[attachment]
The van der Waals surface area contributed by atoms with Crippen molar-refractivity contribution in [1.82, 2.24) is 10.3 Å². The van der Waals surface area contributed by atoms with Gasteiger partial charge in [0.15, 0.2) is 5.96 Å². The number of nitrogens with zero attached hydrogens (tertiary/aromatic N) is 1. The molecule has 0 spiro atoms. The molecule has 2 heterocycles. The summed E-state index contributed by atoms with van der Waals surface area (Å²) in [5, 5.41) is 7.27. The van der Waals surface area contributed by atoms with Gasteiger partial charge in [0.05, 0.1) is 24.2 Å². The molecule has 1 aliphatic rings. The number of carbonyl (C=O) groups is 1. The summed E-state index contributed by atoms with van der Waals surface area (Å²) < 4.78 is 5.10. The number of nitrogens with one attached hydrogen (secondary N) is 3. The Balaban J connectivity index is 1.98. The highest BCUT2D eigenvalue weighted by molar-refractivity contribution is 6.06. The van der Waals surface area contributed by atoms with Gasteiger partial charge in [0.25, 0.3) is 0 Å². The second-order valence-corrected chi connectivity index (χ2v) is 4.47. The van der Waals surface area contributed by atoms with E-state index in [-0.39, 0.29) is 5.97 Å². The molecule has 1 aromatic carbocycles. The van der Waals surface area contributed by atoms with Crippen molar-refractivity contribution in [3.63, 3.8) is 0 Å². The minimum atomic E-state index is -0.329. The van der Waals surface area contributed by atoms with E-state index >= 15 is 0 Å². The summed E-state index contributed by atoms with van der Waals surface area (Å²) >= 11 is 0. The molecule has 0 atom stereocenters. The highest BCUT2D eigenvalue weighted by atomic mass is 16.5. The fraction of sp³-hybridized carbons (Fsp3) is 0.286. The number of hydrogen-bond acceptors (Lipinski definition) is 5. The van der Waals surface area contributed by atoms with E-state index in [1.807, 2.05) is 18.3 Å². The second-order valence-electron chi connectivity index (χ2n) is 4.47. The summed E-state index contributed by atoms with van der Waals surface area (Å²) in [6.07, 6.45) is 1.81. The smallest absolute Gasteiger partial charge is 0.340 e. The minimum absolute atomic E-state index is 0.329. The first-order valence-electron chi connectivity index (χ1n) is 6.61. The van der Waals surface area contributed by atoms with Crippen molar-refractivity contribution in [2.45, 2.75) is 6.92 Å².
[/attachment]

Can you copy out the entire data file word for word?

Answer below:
The van der Waals surface area contributed by atoms with Crippen molar-refractivity contribution in [1.82, 2.24) is 10.3 Å². The van der Waals surface area contributed by atoms with Gasteiger partial charge in [0.15, 0.2) is 5.96 Å². The number of nitrogens with zero attached hydrogens (tertiary/aromatic N) is 1. The molecule has 0 spiro atoms. The molecule has 2 heterocycles. The summed E-state index contributed by atoms with van der Waals surface area (Å²) in [5, 5.41) is 7.27. The van der Waals surface area contributed by atoms with Gasteiger partial charge in [0.05, 0.1) is 24.2 Å². The molecule has 1 aliphatic rings. The number of carbonyl (C=O) groups is 1. The summed E-state index contributed by atoms with van der Waals surface area (Å²) < 4.78 is 5.10. The number of nitrogens with one attached hydrogen (secondary N) is 3. The Balaban J connectivity index is 1.98. The highest BCUT2D eigenvalue weighted by molar-refractivity contribution is 6.06. The van der Waals surface area contributed by atoms with Gasteiger partial charge in [0.25, 0.3) is 0 Å². The second-order valence-corrected chi connectivity index (χ2v) is 4.47. The van der Waals surface area contributed by atoms with E-state index in [-0.39, 0.29) is 5.97 Å². The molecule has 1 aromatic carbocycles. The van der Waals surface area contributed by atoms with Crippen molar-refractivity contribution in [3.63, 3.8) is 0 Å². The minimum atomic E-state index is -0.329. The van der Waals surface area contributed by atoms with E-state index >= 15 is 0 Å². The summed E-state index contributed by atoms with van der Waals surface area (Å²) >= 11 is 0. The molecule has 0 atom stereocenters. The highest BCUT2D eigenvalue weighted by atomic mass is 16.5. The fraction of sp³-hybridized carbons (Fsp3) is 0.286. The number of hydrogen-bond acceptors (Lipinski definition) is 5. The van der Waals surface area contributed by atoms with E-state index in [1.807, 2.05) is 18.3 Å². The second-order valence-electron chi connectivity index (χ2n) is 4.47. The summed E-state index contributed by atoms with van der Waals surface area (Å²) in [6.07, 6.45) is 1.81. The smallest absolute Gasteiger partial charge is 0.340 e. The minimum absolute atomic E-state index is 0.329. The first-order valence-electron chi connectivity index (χ1n) is 6.61. The van der Waals surface area contributed by atoms with Crippen molar-refractivity contribution in [2.45, 2.75) is 6.92 Å².